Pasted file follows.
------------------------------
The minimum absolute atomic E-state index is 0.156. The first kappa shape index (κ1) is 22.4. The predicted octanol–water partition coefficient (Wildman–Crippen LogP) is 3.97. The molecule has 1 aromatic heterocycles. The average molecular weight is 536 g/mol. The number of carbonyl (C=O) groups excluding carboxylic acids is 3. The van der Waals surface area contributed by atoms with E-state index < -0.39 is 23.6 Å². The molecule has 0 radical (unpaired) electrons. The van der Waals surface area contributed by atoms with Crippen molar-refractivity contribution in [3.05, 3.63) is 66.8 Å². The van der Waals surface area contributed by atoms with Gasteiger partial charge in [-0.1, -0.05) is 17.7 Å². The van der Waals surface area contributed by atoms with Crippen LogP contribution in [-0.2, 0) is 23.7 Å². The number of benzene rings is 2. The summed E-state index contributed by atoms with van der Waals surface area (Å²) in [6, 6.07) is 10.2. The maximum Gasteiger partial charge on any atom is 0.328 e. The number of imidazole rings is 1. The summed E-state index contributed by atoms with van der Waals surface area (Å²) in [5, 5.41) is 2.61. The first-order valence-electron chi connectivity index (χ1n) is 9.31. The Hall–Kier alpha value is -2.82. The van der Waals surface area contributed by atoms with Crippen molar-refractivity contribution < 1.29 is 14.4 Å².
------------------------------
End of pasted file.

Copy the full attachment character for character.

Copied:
The minimum absolute atomic E-state index is 0.156. The first kappa shape index (κ1) is 22.4. The predicted octanol–water partition coefficient (Wildman–Crippen LogP) is 3.97. The molecule has 1 aromatic heterocycles. The average molecular weight is 536 g/mol. The number of carbonyl (C=O) groups excluding carboxylic acids is 3. The van der Waals surface area contributed by atoms with E-state index < -0.39 is 23.6 Å². The molecule has 0 radical (unpaired) electrons. The van der Waals surface area contributed by atoms with Crippen molar-refractivity contribution in [3.05, 3.63) is 66.8 Å². The van der Waals surface area contributed by atoms with Gasteiger partial charge in [-0.1, -0.05) is 17.7 Å². The van der Waals surface area contributed by atoms with Crippen LogP contribution in [-0.2, 0) is 23.7 Å². The number of benzene rings is 2. The summed E-state index contributed by atoms with van der Waals surface area (Å²) in [6, 6.07) is 10.2. The maximum Gasteiger partial charge on any atom is 0.328 e. The number of imidazole rings is 1. The summed E-state index contributed by atoms with van der Waals surface area (Å²) in [5, 5.41) is 2.61. The first-order valence-electron chi connectivity index (χ1n) is 9.31. The Hall–Kier alpha value is -2.82. The van der Waals surface area contributed by atoms with Crippen molar-refractivity contribution < 1.29 is 14.4 Å².